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Utah Jazz 2014: Center Rudy Gobert earns second-team All-Summer League honors

He may come from France, as the great and well-coiffed Beldar Conehead once explained in the 1980s comedy classic. But Rudy Gobert and his game were no laughing matter for opponents at the NBA Summer League in Las Vegas.

Utah Jazz center Rudy Gobert.
Photo by Christian Petersen/Getty Images

Gobert played out of this world for the Utah Jazz summer league entry. For his efforts he was given second-team All-Summer League honors on Sunday, July 20 by NBA media.

Gobert was a beast inside, scoring just shy of 12 points and 10 rebounds per game. When you tack on the 2.5 rejections he put back in their faces, it's time to get that weak, this-guy-can't-play talk outta here and realize he's coming into his own as a player.

For many moons, it was believed that Gobert was a bit of a weakling. Last season was about as unimpressive a debut as a rookie could have--and it had many wondering if his two-year, $2.2 million contract he signed last year was worth it.

When you factor in that all of the $2.2 mil of the cash he's collecting is guaranteed, then you probably wondered if the Jazz were making a mistake. Now you can take a deep breath and relax--this 7-foot-2-inch specimen with a ridiculous wingspan is improving, and how.

Most other-worldly beings do improve, be it their social skills or their table manners, their English proficiency and whatnot, and Gobert was no exception. This time around in Vegas, however, Gobert didn't have Derrick Favors or Enes Kanter looking over his broad shoulders. Gobert has worked on his offensive game this off-season and his defensive game paid dividends.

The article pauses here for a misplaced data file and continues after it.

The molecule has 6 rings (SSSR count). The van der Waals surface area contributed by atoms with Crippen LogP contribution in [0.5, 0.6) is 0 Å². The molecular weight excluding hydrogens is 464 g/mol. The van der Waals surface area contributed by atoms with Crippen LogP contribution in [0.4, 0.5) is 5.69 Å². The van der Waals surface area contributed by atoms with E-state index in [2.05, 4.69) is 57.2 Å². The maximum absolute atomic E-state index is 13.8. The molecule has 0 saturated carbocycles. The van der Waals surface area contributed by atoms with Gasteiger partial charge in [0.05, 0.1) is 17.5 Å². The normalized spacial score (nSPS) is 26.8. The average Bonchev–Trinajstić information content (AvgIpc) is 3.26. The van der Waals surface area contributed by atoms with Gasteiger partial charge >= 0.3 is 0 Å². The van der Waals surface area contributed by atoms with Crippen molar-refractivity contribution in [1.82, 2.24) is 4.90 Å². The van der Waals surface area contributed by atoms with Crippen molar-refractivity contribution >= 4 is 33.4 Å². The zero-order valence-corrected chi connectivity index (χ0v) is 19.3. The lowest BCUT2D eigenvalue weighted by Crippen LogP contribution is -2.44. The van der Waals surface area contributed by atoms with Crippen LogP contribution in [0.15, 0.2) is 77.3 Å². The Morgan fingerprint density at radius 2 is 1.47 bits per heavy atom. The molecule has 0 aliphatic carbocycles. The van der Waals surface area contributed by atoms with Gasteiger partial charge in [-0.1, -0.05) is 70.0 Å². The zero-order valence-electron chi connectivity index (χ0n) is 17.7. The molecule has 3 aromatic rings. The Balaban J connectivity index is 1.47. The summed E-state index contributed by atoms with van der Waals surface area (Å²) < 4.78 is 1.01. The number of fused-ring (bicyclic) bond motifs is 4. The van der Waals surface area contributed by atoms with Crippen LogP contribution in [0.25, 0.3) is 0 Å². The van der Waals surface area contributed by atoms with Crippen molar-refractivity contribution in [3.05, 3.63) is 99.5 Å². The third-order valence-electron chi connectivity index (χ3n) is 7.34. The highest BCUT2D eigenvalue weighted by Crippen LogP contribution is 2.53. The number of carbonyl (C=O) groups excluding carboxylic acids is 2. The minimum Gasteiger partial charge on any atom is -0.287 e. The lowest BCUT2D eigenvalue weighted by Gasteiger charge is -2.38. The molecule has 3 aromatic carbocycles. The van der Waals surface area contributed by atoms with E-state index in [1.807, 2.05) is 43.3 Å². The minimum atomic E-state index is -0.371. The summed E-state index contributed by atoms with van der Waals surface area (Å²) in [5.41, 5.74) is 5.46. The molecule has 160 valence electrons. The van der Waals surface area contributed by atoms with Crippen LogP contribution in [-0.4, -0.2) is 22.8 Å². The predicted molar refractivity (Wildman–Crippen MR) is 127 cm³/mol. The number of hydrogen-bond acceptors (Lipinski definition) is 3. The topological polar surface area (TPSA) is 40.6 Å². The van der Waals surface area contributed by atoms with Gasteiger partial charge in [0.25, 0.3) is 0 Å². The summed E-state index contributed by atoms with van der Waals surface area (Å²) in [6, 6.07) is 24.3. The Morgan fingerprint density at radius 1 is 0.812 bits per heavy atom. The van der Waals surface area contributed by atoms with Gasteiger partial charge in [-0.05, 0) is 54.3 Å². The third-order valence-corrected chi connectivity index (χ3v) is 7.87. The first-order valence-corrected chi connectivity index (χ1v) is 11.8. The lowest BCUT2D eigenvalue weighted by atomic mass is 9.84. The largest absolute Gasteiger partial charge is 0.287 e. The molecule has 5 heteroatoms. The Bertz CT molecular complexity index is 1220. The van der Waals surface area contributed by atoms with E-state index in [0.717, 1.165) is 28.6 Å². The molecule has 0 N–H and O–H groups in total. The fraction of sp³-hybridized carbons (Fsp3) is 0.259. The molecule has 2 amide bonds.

The court was Gobert's to command, and he took full advantage, starting with the first game against Philadelphia, in which he scored 11 points, had 9 rebounds and smacked down two blocks.

Game two was more of the same, as Gobert manhandled Milwaukee with 13 points, nine boards and a whopping, game-changing five blocked shots. If Gobert reminded you of Mark Eaton, it's because he was beginning to look like the 7-foot-4 Jazz legend.

Gobert's third game was his lowest output of the NBA Summer League in terms of rebounding (six) but he still had 12 points and one block. In his final game in Las Vegas, Gobert saved his best one for last, throttling Portland with 11 points and 15 rebounds in 28 minutes, all tournament-highs for the Frenchman. Gobert sat out the fifth game of tournament but by that point, he had done all the work that he needed in Vegas to appease Jazz fans going forward.

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